With all this proactivity and long-term planning, I asked Russell what about now, and effects of COVID-19? He confirmed there has been a general decrease in individuals giving to Africa, but a Foundation’s job is to donate, and they have continued to do so – for now. There is some nervousness and anxiety about if that will continue and it is too early to tell what the longer-term effects will be financially and for the general well-being of Africans. We will have to wait and see.
It is a tough time for everyone globally, with many organisations having to potentially dip into their reserves and be strategic and frugal with what they still have left. No one knows what will happen post COVID-19, but what is clear is there is a new generation of African Philanthropy wanting to give back, knowing that the problems may not be solved tomorrow, or the next day, but for now they can begin to spin the wheel of change. Here is to a brave new world Africa.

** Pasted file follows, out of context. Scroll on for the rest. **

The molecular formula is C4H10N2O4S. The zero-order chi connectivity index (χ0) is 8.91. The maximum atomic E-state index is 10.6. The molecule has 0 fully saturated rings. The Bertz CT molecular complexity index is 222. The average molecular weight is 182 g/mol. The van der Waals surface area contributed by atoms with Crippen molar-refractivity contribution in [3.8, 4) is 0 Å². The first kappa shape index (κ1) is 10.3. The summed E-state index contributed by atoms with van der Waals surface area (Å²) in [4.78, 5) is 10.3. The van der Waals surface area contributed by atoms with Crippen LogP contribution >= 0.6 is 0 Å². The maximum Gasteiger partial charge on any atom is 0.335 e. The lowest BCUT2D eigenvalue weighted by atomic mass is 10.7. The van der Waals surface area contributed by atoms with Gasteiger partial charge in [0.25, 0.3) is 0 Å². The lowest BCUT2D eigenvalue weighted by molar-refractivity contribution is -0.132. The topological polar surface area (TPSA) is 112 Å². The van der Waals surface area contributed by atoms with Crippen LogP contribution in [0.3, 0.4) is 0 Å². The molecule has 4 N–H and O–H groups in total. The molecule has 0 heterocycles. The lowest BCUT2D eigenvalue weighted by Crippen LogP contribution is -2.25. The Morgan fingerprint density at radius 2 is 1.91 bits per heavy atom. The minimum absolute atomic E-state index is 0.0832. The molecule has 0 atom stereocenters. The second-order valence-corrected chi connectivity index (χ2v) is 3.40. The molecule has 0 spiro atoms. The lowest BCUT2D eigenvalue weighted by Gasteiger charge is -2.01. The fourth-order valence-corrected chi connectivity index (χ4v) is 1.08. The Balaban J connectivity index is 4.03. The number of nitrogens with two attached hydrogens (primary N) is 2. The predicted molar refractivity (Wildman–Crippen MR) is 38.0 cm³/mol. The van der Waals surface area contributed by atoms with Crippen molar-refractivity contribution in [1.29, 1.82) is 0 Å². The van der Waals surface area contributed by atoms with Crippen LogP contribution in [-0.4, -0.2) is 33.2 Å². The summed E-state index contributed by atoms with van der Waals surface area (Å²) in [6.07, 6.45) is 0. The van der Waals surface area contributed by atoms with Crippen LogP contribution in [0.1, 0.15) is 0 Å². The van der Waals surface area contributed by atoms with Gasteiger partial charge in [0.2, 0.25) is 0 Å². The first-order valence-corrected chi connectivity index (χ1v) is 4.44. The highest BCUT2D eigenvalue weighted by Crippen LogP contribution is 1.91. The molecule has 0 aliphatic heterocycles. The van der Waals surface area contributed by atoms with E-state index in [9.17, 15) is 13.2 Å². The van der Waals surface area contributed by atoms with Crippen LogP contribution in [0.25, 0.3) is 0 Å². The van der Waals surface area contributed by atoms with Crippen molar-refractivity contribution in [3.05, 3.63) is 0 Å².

If you’d like to hear more about philanthropy and fundraising in Africa, Russell Ally will be speaking at the International Fundraising Across Borders online conference in November. There will be specific sessions on fundraising from Africa for charitable causes in Europe, Asia and North America, as well as sessions on fundraising for African causes from those areas and from Latin America and the Middle East.